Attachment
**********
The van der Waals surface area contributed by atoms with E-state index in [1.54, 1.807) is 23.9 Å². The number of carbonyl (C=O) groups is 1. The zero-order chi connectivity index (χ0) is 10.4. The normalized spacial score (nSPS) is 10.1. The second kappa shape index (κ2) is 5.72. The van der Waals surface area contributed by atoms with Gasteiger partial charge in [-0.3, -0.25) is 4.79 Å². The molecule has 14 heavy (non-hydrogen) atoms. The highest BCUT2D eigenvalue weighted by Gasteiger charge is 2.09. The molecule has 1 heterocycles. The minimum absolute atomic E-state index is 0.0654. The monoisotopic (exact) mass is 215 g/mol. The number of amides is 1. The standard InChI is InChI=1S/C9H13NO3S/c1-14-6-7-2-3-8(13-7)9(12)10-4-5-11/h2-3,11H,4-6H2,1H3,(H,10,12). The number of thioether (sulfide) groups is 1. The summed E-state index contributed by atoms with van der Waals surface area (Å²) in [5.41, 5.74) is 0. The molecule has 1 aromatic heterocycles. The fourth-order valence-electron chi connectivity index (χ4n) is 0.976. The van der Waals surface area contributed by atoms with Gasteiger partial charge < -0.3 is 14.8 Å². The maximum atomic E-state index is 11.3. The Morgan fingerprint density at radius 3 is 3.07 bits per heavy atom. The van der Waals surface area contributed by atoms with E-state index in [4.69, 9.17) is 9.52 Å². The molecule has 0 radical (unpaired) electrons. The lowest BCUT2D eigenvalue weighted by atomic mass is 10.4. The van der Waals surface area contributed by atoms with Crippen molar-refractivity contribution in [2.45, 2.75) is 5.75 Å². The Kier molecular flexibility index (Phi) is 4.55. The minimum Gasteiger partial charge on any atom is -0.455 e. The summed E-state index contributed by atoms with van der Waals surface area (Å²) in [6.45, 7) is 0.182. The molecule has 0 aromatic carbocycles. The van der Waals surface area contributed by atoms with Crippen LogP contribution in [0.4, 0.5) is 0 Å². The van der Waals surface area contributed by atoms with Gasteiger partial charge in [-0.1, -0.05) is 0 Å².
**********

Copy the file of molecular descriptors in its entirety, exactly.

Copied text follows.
The van der Waals surface area contributed by atoms with E-state index in [1.54, 1.807) is 23.9 Å². The number of carbonyl (C=O) groups is 1. The zero-order chi connectivity index (χ0) is 10.4. The normalized spacial score (nSPS) is 10.1. The second kappa shape index (κ2) is 5.72. The van der Waals surface area contributed by atoms with Gasteiger partial charge in [-0.3, -0.25) is 4.79 Å². The molecule has 14 heavy (non-hydrogen) atoms. The highest BCUT2D eigenvalue weighted by Gasteiger charge is 2.09. The molecule has 1 heterocycles. The minimum absolute atomic E-state index is 0.0654. The monoisotopic (exact) mass is 215 g/mol. The number of amides is 1. The standard InChI is InChI=1S/C9H13NO3S/c1-14-6-7-2-3-8(13-7)9(12)10-4-5-11/h2-3,11H,4-6H2,1H3,(H,10,12). The number of thioether (sulfide) groups is 1. The summed E-state index contributed by atoms with van der Waals surface area (Å²) in [5.41, 5.74) is 0. The molecule has 1 aromatic heterocycles. The fourth-order valence-electron chi connectivity index (χ4n) is 0.976. The van der Waals surface area contributed by atoms with Gasteiger partial charge < -0.3 is 14.8 Å². The maximum atomic E-state index is 11.3. The Morgan fingerprint density at radius 3 is 3.07 bits per heavy atom. The van der Waals surface area contributed by atoms with E-state index in [4.69, 9.17) is 9.52 Å². The molecule has 0 radical (unpaired) electrons. The lowest BCUT2D eigenvalue weighted by atomic mass is 10.4. The van der Waals surface area contributed by atoms with Crippen molar-refractivity contribution in [2.45, 2.75) is 5.75 Å². The Kier molecular flexibility index (Phi) is 4.55. The minimum Gasteiger partial charge on any atom is -0.455 e. The summed E-state index contributed by atoms with van der Waals surface area (Å²) in [6.45, 7) is 0.182. The molecule has 0 aromatic carbocycles. The van der Waals surface area contributed by atoms with Crippen LogP contribution in [0.4, 0.5) is 0 Å². The van der Waals surface area contributed by atoms with Gasteiger partial charge in [-0.1, -0.05) is 0 Å².